It’s Friday night. It’s Fall. It’s Football season.
You load your family up in the minivan to support the local high-school football team. You scan the bleachers for a space large enough to contain your squirrely children. Up a few rows in the bleachers you find a spot and unpack the house and set up camp with your kiddos.
No more than five minutes into the game you begin regretting your choice of seats. Your children and their virgin ears are being treated to a litany of new words. “F” this and “F” that. And the poor ref has already been called things that even you have to look up on urban dictionary to understand.
You would think that sitting in front of one of your deacons would have been a safer bet.
After the game you lovingly confront this deacon about his language. You admonish him with Ephesians 4:29 and remind him that the referee also has a family—and that calling him some of those names likely wasn’t “building him up”. You tell him that the only thing he “built up” on that night was, unfortunately, your child’s vocabulary.
Mr. Deacon, though, is not to be outdone. He knows his Bible too. And he quickly points you to Matthew 7:1. “Do not judge, or you too will be judged”.
Argument over. How dare you cast judgment on this guy and question his word choices?
What does Matthew 7:1 mean?
I’m convinced that Matthew 7:1 has replaced John 3:16 as the most quoted Bible verse. I could have shared any number of scenarios in which this verse is given as a response to rebuke and admonishments. In our culture anytime someone states that a certain behavior is wrong or sinful it is nearly inevitable that someone will pipe in with not judging.
But is it judging to point out the sin of another person? What does Jesus mean in Matthew 7:1 when he tells Christians to not judge?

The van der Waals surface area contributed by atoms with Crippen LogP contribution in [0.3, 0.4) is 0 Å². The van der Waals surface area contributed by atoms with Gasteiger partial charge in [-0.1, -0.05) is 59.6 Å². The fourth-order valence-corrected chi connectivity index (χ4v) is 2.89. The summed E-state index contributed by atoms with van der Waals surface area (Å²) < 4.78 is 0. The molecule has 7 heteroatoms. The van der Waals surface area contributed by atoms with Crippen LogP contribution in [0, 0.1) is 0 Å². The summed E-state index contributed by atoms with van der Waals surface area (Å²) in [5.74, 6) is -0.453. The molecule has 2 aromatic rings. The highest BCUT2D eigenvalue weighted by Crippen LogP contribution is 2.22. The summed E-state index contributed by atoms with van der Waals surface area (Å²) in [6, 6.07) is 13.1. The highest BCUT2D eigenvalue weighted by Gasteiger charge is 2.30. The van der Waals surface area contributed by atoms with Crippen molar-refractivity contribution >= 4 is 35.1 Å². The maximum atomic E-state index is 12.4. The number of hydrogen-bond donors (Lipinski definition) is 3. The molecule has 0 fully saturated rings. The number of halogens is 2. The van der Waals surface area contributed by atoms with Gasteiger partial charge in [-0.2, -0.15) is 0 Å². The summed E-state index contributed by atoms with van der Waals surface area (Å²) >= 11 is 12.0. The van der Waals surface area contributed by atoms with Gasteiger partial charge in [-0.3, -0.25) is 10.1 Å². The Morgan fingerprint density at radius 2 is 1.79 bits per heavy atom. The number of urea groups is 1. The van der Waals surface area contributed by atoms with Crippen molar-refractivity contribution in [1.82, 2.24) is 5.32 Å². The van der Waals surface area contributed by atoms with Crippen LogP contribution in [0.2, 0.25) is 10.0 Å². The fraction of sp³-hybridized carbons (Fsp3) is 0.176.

First, we should note that there is a type of judging that Jesus forbids. If you keep reading in Matthew 7 you’ll see what type of judging Jesus is talking about in verse 1. Verse 2 helps us see that whenever we judge others with a different measuring stick than what we judge ourselves we are being judgmental.
Also, if I believe that your sin is more odious than my own sin, then I’ve fallen into the type of judging that Jesus forbids in Matthew 7:1. Likewise when I am so focused on your sin that I cannot see my own—and I become a terrible hypocrite—then I’m guilty of judging in the way that Jesus forbids.
Matthew 7:1 isn’t a verse that is given to us as a defense against criticism or rebuke. As believers we ought to respond to others admonishing us whether they’ve got a huge plank sticking out of their eye or not.
This verse is given to those that are giving the rebuke to check their own hearts. To use it as a defense is actually to place yourself in the position of the guy with a plank sticking out of his eye. You, being guilty of cursing like a sailor and causing little ones to stumble (that’s your plank), are focusing on the way in which you were rebuked (that’s the speck in his eye).
Can Christians Ever Judge?
It’s clear even in the context of Matthew 7 that there is a way in which Christians ought to judge. In verse 5 the one giving the rebuke is told to take the log out of his eye and then worry about the speck in the eye of your brother. He doesn’t say, “don’t worry about the speck”.
There are other places in Scripture where Jesus actually encourages people to judge. InJohn 7:24 and Luke 12:57 he tells those listening to judge him—and to judge correctly. This implies that there is a fixed standard by which men may judge the truth of something. And it also shows that there are correct ways of making a judgment and incorrect ways of making a judgment.
Paul said much the same thing in 1 Corinthians 10:15 and he even said that those who are spiritual make judgments an all sorts of things (1 Corinthians 2:15). Yes, there is a right way to judge and wrong way to judge.
If you view of Matthew 7:1 prevents you from obeying all of the other verses which encourage you to admonish one another, to make truth judgments, etc. then you are likely misreading Matthew 7:1. Likewise, if your view of all those other verses neglects the very real admonishment in Matthew 7:1 then you aren’t reading those other verses correctly.
The believer is to make right judgments using the measuring stick of God’s Word (for his own heart and the life of others).